At the time, the city was booming and truly living up to its tagline as “Asia’s World City” as the primary business city in Asia, competing fiercely with Singapore. I pivoted into Financial Services and enjoyed an Asia-wide role in managing suppliers and doing deals across the region.
The best thing about it was working with great people from all over the world, who I continue to be in touch with. The network I built in Asia has directly helped me since I moved back; I got my first contract role in 2018 with Pete Ryan, a brilliant Portfolio Manager I worked with at Cathay, and I’ve referred people I met in HK to roles I’ve been too busy to apply for.
What skills do you consider essential to be a Procurement leader? What do you look for when hiring?
To be able to lead by example, have strong negotiation prowess and commercial acumen are all important.
An active, useful network is helpful – especially when it comes to recruitment.
Having deep sector, category expertise and market awareness are also useful.
When it comes to hiring, I look for credibility, gravitas and the ability to add value to the senior business leaders and communicate Procurement’s mission effectively.
Being able to pivot from strategy to value and the knowhow to make the best use of people processes and technology are also key.
Having a pragmatic approach, focusing on value add over procedural correctness and being able to lead the team by communicating objectives clearly alongside developing staff are important.
What advice would you give someone who is embarking on a Procurement career?
Find ways of reaching out for advice to people working in Procurement. Most people like to help others. Do extensive research, recognise it’s a very broad discipline, for example, there’s far more to it than transactional buying.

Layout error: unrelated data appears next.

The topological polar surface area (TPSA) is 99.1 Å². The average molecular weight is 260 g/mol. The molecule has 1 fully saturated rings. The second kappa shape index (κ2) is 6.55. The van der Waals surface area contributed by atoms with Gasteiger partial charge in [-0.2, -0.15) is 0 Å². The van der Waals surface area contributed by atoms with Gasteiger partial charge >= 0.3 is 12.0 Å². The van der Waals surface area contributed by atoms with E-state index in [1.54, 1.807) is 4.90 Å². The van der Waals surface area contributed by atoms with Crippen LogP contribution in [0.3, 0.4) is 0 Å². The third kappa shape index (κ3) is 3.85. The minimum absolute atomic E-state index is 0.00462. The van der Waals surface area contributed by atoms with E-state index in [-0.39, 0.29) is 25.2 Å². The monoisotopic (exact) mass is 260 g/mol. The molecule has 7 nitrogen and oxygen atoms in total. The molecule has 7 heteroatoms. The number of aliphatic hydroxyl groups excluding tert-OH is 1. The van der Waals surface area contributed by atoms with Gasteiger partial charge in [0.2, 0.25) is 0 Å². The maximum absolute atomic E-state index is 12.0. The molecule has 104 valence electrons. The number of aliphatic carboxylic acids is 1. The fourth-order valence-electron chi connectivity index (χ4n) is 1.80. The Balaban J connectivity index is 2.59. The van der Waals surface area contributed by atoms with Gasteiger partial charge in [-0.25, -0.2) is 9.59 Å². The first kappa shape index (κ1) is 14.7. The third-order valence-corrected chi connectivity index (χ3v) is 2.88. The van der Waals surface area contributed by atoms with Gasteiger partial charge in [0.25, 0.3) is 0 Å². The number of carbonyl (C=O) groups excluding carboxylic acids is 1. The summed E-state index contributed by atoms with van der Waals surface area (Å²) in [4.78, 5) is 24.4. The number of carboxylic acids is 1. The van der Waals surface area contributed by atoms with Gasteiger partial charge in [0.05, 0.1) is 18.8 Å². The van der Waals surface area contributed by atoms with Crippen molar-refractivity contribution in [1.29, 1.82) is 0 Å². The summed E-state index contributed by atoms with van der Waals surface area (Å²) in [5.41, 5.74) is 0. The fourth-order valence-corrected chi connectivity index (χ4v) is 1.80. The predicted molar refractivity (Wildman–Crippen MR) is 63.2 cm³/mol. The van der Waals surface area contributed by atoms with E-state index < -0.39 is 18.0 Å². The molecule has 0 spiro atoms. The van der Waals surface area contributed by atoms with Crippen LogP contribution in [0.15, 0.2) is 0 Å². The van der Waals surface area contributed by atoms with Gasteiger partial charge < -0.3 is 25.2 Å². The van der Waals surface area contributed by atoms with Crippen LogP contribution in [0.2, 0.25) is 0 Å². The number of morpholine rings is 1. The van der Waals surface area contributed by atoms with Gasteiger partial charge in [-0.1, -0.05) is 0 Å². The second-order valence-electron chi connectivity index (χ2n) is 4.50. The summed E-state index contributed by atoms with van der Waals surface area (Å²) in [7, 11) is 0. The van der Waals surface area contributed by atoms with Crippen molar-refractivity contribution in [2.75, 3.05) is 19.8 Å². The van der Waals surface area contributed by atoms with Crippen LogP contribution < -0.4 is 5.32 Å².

Take the time to explore different areas of the profession to find your area of natural expertise, then focus, specialise and gain more experience in the area you naturally excel at. Focus on developing your strongest strengths not remedying weaknesses.
COVID lockdown restrictions permitting – invite yourself to as many Procurement and supplier expos as possible.
Don’t underestimate the value of learning on the job. As you develop your career, take stock of and have confidence in your knowledge and expertise and ways of working – don’t defer excessively to so-called experts.
Proactively develop your network and nourish it.
Go for it – Procurement brings many transferable skills even if it’s not for you. Recognise that to succeed and assume a leadership position in Procurement you need to develop a range of skills.
What emerging roles do you think we will see in Procurement?
Advising on and facilitating new ways of working, for instance, office space reduction and reconfiguration. Tech to sustainably enable home working. Advisor to facilities and HR. I’m also seeing a surge in public sector Procurement, for example, HS2 seems to be ramping up significantly.
What do you like doing in your spare time? Do you have any favourite books, films, destinations, sports etc?
I really enjoy exploring the great outdoors with my family. We like mountain hiking and had a superb trip to the Lake District earlier this year.
Since COVID, I’ve started getting fit and got back into mountain biking, I recently did the South Downs Way. In addition to the fitness benefits, it’s great fun to enjoy the beautiful scenery around Hampshire, which you just don’t see by car.
If you could give advice to your younger self, what would it be?
Don’t get too corporate or be an insecure overachiever, back yourself.
Tell us an interesting fact about yourself
I am obsessed with maps, cartography and geographic information systems. I spend hours reading maps, often to plan my next holiday – there’s a huge amount of interesting info.
Do you have a personal motto that you live by?
I value my time and like to get out and do stuff, I can sleep when I’m dead!